How do you teach concepts such as judgment, or persistence, or determination to succeed?
I believe you don’t teach concepts, you teach practice. (By the way this is true in physics education, too. You learn how to do physics.)
There is character and there is encouraging character. In my experience the way you teach judgment or persistence or determination to succeed is by many examples and cases. We model ourselves on others, albeit not all others are appropriate for each of us. I learned to be the professor and scholar and writer I am from my teachers, and only in some ways can I exhibit their qualities of judgment or persistence or determination, but their models are my northstar. If I hadn’t had those sorts of teachers, it’s not so likely I would have done what I have done.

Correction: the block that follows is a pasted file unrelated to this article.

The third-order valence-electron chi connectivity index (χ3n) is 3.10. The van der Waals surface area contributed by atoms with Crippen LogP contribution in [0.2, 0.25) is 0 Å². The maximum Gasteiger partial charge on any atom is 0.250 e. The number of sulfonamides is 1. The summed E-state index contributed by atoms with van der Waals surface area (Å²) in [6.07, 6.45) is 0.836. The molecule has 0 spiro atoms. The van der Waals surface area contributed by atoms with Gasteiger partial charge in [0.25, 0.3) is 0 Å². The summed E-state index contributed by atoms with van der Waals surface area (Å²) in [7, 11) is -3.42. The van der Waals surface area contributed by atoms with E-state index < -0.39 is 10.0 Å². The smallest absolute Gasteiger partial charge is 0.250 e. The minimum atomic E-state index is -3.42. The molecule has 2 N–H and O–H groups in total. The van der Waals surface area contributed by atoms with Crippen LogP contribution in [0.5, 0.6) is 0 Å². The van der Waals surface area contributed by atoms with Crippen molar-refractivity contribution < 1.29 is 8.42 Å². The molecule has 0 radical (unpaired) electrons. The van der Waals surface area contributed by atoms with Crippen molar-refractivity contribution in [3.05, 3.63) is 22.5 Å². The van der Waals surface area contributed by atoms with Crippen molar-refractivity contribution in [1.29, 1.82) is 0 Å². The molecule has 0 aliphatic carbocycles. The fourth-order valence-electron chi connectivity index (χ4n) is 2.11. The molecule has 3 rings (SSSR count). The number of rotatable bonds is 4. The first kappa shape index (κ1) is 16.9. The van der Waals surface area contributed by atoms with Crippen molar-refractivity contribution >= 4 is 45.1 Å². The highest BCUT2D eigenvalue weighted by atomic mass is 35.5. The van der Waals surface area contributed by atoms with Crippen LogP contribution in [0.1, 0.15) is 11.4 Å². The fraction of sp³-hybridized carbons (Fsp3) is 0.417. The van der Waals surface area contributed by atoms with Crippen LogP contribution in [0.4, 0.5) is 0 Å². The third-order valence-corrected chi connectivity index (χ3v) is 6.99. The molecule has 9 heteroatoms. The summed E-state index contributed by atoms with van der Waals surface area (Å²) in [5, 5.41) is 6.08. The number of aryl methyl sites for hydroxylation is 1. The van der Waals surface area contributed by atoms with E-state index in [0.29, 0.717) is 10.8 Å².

I have been fortunate over the years to encounter some of the strongest scholars in the world, in a wide range of fields. It’s made a big difference.
What the Army in setting up its School of Advanced Military Studies in the 80s did was change the character of the environment, the kinds of discussion and questions that were acceptable, and also teach these officers much about strategy—not just Clausewitz but much more. It created a cadre of very different officers.